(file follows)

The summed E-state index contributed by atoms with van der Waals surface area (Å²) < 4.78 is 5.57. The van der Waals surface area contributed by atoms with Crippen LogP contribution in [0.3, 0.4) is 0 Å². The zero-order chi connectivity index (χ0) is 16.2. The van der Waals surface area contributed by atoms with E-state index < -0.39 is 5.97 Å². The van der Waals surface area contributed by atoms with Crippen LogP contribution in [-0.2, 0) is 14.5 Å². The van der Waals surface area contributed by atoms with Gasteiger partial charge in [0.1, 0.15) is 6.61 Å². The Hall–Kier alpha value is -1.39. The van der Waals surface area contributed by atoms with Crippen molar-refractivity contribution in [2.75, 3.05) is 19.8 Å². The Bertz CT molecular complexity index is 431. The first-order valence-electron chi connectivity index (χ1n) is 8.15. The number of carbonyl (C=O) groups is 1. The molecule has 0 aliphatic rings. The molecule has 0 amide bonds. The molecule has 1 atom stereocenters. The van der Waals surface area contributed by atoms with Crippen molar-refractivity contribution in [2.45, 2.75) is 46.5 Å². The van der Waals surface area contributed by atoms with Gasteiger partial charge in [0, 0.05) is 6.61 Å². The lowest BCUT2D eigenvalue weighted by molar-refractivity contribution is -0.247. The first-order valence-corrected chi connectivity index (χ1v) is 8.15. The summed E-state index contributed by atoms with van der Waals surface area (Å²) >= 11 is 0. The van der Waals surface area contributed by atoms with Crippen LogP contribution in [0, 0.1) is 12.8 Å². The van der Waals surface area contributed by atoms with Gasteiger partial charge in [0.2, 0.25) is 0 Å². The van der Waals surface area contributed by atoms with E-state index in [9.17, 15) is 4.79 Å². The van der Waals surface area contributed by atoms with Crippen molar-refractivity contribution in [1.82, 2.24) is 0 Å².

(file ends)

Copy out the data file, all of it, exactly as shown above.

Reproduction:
The summed E-state index contributed by atoms with van der Waals surface area (Å²) < 4.78 is 5.57. The van der Waals surface area contributed by atoms with Crippen LogP contribution in [0.3, 0.4) is 0 Å². The zero-order chi connectivity index (χ0) is 16.2. The van der Waals surface area contributed by atoms with E-state index < -0.39 is 5.97 Å². The van der Waals surface area contributed by atoms with Crippen LogP contribution in [-0.2, 0) is 14.5 Å². The van der Waals surface area contributed by atoms with Gasteiger partial charge in [0.1, 0.15) is 6.61 Å². The Hall–Kier alpha value is -1.39. The van der Waals surface area contributed by atoms with Crippen molar-refractivity contribution in [2.75, 3.05) is 19.8 Å². The Bertz CT molecular complexity index is 431. The first-order valence-electron chi connectivity index (χ1n) is 8.15. The number of carbonyl (C=O) groups is 1. The molecule has 0 aliphatic rings. The molecule has 0 amide bonds. The molecule has 1 atom stereocenters. The van der Waals surface area contributed by atoms with Crippen molar-refractivity contribution in [2.45, 2.75) is 46.5 Å². The van der Waals surface area contributed by atoms with Gasteiger partial charge in [0, 0.05) is 6.61 Å². The lowest BCUT2D eigenvalue weighted by molar-refractivity contribution is -0.247. The first-order valence-corrected chi connectivity index (χ1v) is 8.15. The summed E-state index contributed by atoms with van der Waals surface area (Å²) >= 11 is 0. The van der Waals surface area contributed by atoms with Crippen LogP contribution in [0, 0.1) is 12.8 Å². The van der Waals surface area contributed by atoms with Gasteiger partial charge in [0.2, 0.25) is 0 Å². The van der Waals surface area contributed by atoms with E-state index in [9.17, 15) is 4.79 Å². The van der Waals surface area contributed by atoms with Crippen molar-refractivity contribution in [1.82, 2.24) is 0 Å².